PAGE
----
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Written by Elaine Bowen, EdD, West Virginia University Extension Specialist-Health Promotion


At the end of the day, do you think, “Oh my, I’ve been sitting too long!”? Maybe you’ve heard that sitting is the new smoking, a big risk to your health. It is true that too much sitting increases your risk of serious chronic diseases. The good news is you can add movement to your day. How? Walking meetings!

Walking meetings are just that…meetings held while walking instead of sitting. Walking meetings are flexible and can be used in these ways: 1) a one-on-one meeting; 2) a break-out session of a larger meeting; 3) as part of a larger meeting with part of it walking and the other part sitting; 4) as its own entire meeting; and 5) a conference call.

We all know that walking is one of the best ways to stay healthy. While working, the average person spends 9.3 hours sitting every day. A sedentary lifestyle contributes to obesity, type II diabetes, breast and colon cancers, and heart disease.  An easy way to combat this sedentary lifestyle problem in the workplace is by introducing walking meetings.  This is a simple and free way to improve your health while also accomplishing the same amount of work that you need to do. There is no need to give up work for health or health for work – you can have both!

But wait, there are some extra benefits of walking meetings:

  • Better listening skills
  • Increased creativity
  • Increased productivity
  • Relationship building
  • More honest communication among people at different “levels” in an organization
  • A decreased risk of certain diseases, such as those listed above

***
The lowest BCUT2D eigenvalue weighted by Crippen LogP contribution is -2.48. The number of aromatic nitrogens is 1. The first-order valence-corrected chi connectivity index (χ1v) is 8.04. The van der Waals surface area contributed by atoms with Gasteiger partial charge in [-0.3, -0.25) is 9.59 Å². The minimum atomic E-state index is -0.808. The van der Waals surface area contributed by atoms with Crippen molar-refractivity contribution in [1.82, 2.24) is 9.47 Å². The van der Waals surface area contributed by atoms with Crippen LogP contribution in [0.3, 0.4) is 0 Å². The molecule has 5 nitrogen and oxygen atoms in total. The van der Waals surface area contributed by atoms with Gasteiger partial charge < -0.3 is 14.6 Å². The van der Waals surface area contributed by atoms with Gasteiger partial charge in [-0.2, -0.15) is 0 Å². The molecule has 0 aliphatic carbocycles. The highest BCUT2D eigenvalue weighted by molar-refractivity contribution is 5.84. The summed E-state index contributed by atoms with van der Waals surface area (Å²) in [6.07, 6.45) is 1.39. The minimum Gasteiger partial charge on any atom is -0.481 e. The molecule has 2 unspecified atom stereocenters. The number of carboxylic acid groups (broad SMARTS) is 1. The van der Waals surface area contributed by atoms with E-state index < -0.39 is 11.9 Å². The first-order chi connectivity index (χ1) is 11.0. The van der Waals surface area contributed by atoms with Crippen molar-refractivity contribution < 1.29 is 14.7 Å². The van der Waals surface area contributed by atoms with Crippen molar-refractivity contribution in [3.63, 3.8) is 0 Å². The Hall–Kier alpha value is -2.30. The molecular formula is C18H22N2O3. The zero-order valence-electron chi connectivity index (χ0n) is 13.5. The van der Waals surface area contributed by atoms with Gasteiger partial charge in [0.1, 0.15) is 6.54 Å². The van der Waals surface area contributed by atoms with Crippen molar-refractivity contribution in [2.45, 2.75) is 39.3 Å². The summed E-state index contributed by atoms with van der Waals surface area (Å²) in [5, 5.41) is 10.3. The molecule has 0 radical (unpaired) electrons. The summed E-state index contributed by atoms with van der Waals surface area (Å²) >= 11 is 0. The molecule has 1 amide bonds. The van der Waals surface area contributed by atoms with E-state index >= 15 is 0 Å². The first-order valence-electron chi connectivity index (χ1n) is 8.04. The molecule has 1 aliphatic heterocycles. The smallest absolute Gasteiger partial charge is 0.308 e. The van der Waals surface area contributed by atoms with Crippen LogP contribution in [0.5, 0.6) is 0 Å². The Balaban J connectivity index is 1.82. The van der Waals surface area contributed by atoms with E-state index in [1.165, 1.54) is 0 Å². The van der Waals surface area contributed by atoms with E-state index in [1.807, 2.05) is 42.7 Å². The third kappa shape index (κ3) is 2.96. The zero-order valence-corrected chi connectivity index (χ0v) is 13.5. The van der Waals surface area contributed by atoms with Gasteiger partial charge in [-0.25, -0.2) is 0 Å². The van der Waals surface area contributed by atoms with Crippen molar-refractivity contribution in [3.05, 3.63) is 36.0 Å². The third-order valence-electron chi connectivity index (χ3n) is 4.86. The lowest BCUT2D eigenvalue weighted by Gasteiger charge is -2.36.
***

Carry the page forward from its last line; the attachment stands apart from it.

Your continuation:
• A decrease in the number of work time missed due to illness
  • A potential increase in lifespan

How do you get started with walking meetings?

Walking meetings are relatively simple to put together and participate in, but there is a right and a wrong way to create them.  These tips will work for you and your participants.

  • Plan ahead—create an agenda and a route for the walking meeting. Make it a treat and fit in a fun destination at the end, a point of interest along the route, or a healthy snack or drink option.
  • Give notice—always let meeting participants know in advance that it is a walking meeting so they prepare. Send a short list of what to bring (comfortable shoes, water, etc.) and an agenda so that they will all be prepared to get the meeting going quickly.
  • Plan for notes—if notes need to be taken during the meeting, bring a recording device or ask for a volunteer to take notes.
  • Meeting size—ideally, the meeting size should be small, 2-5 people. If the meeting involves more participants, then carefully plan ways to handle that by either splitting into small groups or having periods of sitting and discussing followed by a walk.
  • Pace of the walk—the walking pace should be set to the pace of the slowest walker. Everybody should be comfortable, enjoy the walk, and be able to easily focus and get things accomplished.
  • Be clear and honest—because of the work culture, walking meetings could be seen as a break from work with a loss of productivity. Be sure to clear walking meetings with supervisors and communicate to everyone that walking meetings are for working and not for relaxing, gossiping, etc. Walking meetings are a healthy alternative to traditional sit-down meetings, but the same amount of work (if not more!) is accomplished.
  • Stay motivated—choose a leader to keep the group motivated. Encourage each other to stick with walking meetings. Pick a time when everyone can regularly commit to, such as weekly staff meetings. Plan ahead for bad weather conditions—will you walk inside or will you reschedule? Mix things up in order to not get bored—pick different routes or different fun destinations at the end or along the route. Use this website as a resource for planning routes. 
  • Enjoy yourself!

Always keep safety in mind. Difficulty breathing, dizziness, pain, nausea, or other unusual symptoms while walking is not normal. If you or others experience any of these symptoms, stop and rest.  If symptom(s) persists, see a physician. Wear comfortable shoes. Bring appropriate clothing for weather conditions. Face oncoming traffic. Watch out for dogs, cars, and bicycles.

Get inspired…watch TED Talk:  Got a Meeting? Take a Walk